I asked the manager of the hotel for some dining recommendations. He named a few places, though he cautioned that the waterfront was going to be extremely crowded. But he mentioned that Lobster Hut was big and might be our best bet if we wanted to eat with a view of the water. So after settling in to our rooms, we headed down to the water.
Somehow I managed to take a photo with no one in it. I have no idea how I accomplished this.
We sat at a table looking out on the patio and, just beyond, the water. The fireworks over the harbor were not starting for at least two hours, but people were already showing up to get good seats.
My dad was thinking that the twin lobster dinner was going to consist of two tails - not two whole lobsters. I can seen why he thought that: the dinners were $32.95 each. (In California, that doesn't even buy you one lobster tail at many restaurants.) But I've eaten lobsters in Massachusetts more recently than my parents, so I had a hunch they were going to be getting two of the whole crustacean.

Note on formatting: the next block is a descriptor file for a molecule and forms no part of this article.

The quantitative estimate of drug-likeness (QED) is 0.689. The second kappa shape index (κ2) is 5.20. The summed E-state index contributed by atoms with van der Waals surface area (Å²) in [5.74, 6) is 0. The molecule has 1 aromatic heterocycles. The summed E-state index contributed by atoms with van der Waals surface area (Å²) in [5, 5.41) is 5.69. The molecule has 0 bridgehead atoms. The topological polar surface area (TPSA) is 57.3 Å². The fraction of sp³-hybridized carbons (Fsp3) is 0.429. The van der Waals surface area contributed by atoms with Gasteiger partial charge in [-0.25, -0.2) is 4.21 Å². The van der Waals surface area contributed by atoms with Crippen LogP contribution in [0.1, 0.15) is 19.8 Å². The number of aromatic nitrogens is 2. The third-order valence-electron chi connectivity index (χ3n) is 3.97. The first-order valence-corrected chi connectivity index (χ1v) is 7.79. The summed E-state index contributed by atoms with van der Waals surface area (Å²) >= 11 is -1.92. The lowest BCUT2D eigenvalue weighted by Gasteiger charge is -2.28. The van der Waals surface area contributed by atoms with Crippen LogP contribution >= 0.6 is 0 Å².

"I like the tail," my dad said. "The rest of it is a lot of bug."
"Are you complaining about receiving too much lobster?" I asked.
I ordered the fried lobster tail because I'd never had that before. Well, there's a reason why I've never had that before: it's not really all that good. I mean, it wasn't bad, I would have no problem eating it again, but it was gilding the lily. Lobster tail is such a delicious, delicate treat that it really has no business being battered and fried. I think I knew this all along, but I just had to try it.
The shrimp, on the other hand, were better served by being fried. I really liked them.
I would absolutely return to Lobster Hut any time... even on the 4th of July. And for someone who doesn't enjoy crowds, that's saying a lot. But I wouldn't get the fried lobster tail again. The fried shrimp? Sure.... but most likely I'd just get a steamed lobster or two.